Getty Images

Report: Orlando “picking up” efforts to move Serge Ibaka before trade deadline

5 Comments

The Orlando Magic are shopping center Nikola Vucevic around before the trade deadline, seeing what they can get for a center with a solid offensive game, but not a guy part of Frank Vogel’s vision of the future.

However, he’s not the only Orlando big man available.

Serge Ibaka is also being shopped, reports Sean Deveney of The Sporting News. Considering Ibaka is a free agent to be on a struggling team that likely will have trouble re-signing him next summer, Orlando needs to try to get something for him.

League sources told Sporting News that the Magic have picked up their attempts to move Ibaka ahead of next month’s trade deadline, eager to ensure that they come away with some return for a player who does not figure to be in Orlando long. Ibaka will be a free agent this summer. There is no chance of a Bismack Biyombo trade, not after the Magic paid him $70 million for four years this offseason….

Ibaka, 27, has been productive, with 14.9 points, 6.8 rebounds and 48.6 percent shooting from the field (38.3 percent from the 3-point arc), but he has not had the level of impact on the team’s defense the Magic had hoped. Ultimately, the team will have to shift third-year forward Aaron Gordon from small forward to power forward, Ibaka’s current spot.

Because Ibaka is a rental, the Magic are not going to get much in return. Teams that want him — and that’s not nearly as high a number as it was a couple of seasons ago — aren’t going to surrender quality assets to get a player they can just try to sign this summer (and would need to re-sign if they trade for him).

“They’re asking too much,” one front office executive said. “(The Magic) would probably like to make a few moves there, but Ibaka is the one they’re really pushing because he is going to leave. But they have had too high a price. They want a young player and a pick, two young players — you know, a package that can get them back some assets. They’re not going to get that. Not for three, maybe four months of Serge Ibaka.”

By the way, your first thought upon hearing this trade rumor should have been “didn’t Orlando give up Victor Oladipo and a lottery pick that became Domantas Sabonis to get Ibaka?” Yes. At the time we said that meant they had to be committed to re-signing Ibaka, but now the team has understood that well may not happen. And so they are scrambling.

Orlando management has misjudged how their players would fit — they have talented guys, but not ones that mesh together — and most of where the team stands right now, well out of the playoffs in the East, falls on front office and the roster construction. Errors such as Ibaka, and stocking the frontcourt so Aaron Gordon could play the three, when he had more success as a four last season.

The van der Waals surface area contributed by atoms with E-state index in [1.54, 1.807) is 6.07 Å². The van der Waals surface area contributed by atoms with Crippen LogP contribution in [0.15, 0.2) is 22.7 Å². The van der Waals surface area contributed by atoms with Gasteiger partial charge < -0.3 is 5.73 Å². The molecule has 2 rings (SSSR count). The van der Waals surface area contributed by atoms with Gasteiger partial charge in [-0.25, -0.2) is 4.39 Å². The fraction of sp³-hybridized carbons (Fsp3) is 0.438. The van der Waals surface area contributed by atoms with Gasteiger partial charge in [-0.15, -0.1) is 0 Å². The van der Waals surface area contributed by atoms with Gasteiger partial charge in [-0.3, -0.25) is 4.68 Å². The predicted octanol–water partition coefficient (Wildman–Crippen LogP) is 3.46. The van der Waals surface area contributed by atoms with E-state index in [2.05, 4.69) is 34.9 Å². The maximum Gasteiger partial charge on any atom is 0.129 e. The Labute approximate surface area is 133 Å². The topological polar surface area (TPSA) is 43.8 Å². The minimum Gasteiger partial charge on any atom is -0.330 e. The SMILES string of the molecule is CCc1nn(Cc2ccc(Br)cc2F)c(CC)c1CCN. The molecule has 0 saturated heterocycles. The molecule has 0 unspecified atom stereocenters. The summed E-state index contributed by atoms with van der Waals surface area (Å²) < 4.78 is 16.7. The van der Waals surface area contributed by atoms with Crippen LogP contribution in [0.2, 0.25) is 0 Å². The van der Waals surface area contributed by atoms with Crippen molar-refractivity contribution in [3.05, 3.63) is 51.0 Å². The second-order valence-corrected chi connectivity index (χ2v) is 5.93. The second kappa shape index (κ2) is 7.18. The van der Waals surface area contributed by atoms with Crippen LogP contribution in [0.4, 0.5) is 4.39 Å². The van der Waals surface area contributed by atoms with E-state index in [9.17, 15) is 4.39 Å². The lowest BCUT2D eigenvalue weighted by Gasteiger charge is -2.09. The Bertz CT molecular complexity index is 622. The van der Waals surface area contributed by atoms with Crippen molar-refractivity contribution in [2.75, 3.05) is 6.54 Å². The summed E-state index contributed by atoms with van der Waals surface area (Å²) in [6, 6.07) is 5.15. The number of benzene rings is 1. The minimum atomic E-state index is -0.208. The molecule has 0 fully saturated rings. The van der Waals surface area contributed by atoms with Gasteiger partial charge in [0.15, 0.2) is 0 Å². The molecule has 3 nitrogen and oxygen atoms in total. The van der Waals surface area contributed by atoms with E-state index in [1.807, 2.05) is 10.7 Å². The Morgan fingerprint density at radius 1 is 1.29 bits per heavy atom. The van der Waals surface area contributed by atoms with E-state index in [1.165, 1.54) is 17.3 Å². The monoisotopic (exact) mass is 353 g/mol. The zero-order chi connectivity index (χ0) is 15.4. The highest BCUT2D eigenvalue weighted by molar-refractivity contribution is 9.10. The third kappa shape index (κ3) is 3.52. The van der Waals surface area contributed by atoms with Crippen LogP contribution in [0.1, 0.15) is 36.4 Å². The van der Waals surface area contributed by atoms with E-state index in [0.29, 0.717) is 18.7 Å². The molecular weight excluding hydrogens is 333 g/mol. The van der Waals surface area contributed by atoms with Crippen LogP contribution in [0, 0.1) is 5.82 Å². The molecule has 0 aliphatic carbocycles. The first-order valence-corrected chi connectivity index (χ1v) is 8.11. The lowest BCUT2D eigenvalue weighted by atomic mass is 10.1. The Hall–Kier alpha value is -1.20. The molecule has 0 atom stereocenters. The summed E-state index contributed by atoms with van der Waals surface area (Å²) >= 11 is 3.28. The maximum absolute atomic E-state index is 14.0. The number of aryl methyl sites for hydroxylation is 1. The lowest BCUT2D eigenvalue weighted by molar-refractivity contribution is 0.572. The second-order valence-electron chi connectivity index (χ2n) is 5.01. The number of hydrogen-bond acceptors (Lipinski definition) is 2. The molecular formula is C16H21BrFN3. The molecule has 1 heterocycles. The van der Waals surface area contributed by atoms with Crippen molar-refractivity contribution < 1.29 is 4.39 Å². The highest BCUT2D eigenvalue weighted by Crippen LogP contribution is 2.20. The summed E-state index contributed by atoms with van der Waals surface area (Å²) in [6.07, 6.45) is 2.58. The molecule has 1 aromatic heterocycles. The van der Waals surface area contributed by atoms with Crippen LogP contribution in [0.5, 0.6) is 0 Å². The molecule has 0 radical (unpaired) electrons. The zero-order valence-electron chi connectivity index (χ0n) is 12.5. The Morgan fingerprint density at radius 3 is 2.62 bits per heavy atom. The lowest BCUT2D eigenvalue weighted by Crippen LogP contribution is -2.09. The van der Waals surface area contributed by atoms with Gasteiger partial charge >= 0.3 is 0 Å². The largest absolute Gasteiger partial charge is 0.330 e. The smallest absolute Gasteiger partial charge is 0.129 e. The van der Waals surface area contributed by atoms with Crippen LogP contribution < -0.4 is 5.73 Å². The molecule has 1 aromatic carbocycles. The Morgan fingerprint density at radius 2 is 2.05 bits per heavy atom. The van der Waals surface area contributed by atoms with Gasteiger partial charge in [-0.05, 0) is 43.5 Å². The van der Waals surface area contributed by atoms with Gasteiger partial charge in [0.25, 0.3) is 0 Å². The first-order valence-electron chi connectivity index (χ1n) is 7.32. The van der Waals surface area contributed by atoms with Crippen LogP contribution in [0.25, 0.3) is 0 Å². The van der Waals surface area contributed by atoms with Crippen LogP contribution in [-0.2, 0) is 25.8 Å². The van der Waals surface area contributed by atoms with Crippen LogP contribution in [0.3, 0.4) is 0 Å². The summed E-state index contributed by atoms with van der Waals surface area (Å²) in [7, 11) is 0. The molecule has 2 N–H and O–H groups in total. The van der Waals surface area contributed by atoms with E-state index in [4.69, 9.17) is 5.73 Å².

While Gordon has shown flashes at the three and defended well there, he’ll admit it’s been a rough learning curve. In an ideal world he’s a four that can play a little three depending on the matchups (but the Magic need better perimeter defenders before they let Gordon defend fours regularly).

 

LeBron James’ voting rights group converting arenas into polling places

LeBron James Orlando
Chris Elise/NBAE via Getty Images
Leave a comment

ATLANTA (AP) — If basketball icon LeBron James gets his way, NBA arenas and other sports venues around the country will be mega polling sites for the November general election.

James and his voting rights group, formed this spring with other black athletes and entertainers, are joining with other professional basketball leaders and Michigan’s top elections official to push for mega voting sites to accommodate in-person balloting amid the COVID-19 pandemic.

More Than A Vote, the James organization dedicated to maximizing Black turnout in November, shared its plans with The Associated Press on Wednesday after the Detroit Pistons became the second NBA franchise to announce plans to use its arena for voting later this year. In Georgia, Fulton County elections officials this week approved the Atlanta Hawks’ proposal to use State Farm Arena as a polling site. Plans call for the arena to serve as a countywide early voting site ahead of Election Day.

The idea, which comes after Kentucky used large facilities in its June 23 primary, is to use large spaces that allow for in-person voting while still enforcing social distancing guidelines. It also underscores the attention on the mechanics of voting amid the pandemic, with the intensity already reflected in both President Donald Trump and Democratic challenger Joe Biden warning that state and local officials have the power to “corrupt” the election.

Michigan Secretary of State Jocelyn Benson called her “partnership” with the Pistons an “blueprint for other teams and leagues seeking to advance our common goal of protecting access to the vote for all.”

Lloyd Pierce, head coach of the Atlanta Hawks, said the arrangement in his city ensures “high turnout” in a safe environment. Benson, Pierce and David Fizdale, former New York Knicks head coach, will advise NBA franchises and arena management entities around the country on how to replicate the existing deals.

The Milwaukee Bucks also confirmed they are willing to use their home arena as a voting site in the most populous city in the key battleground of Wisconsin.

The coordinated push is a turnabout, of sorts, in the often-partisan jousting over voting procedures.

Some Democrats panned Kentucky elections officials for limiting in-person June primary voting in the state’s two most populous counties to Louisville’s Exposition Center and the University of Kentucky football stadium in Lexington. Voting rights advocates argued in federal court that the plan, part of culling voting sites statewide amid coronavirus concerns, would harm minority voters.

A federal judge rejected their claims, and voting proceeded without the melee that some advocates had forecast.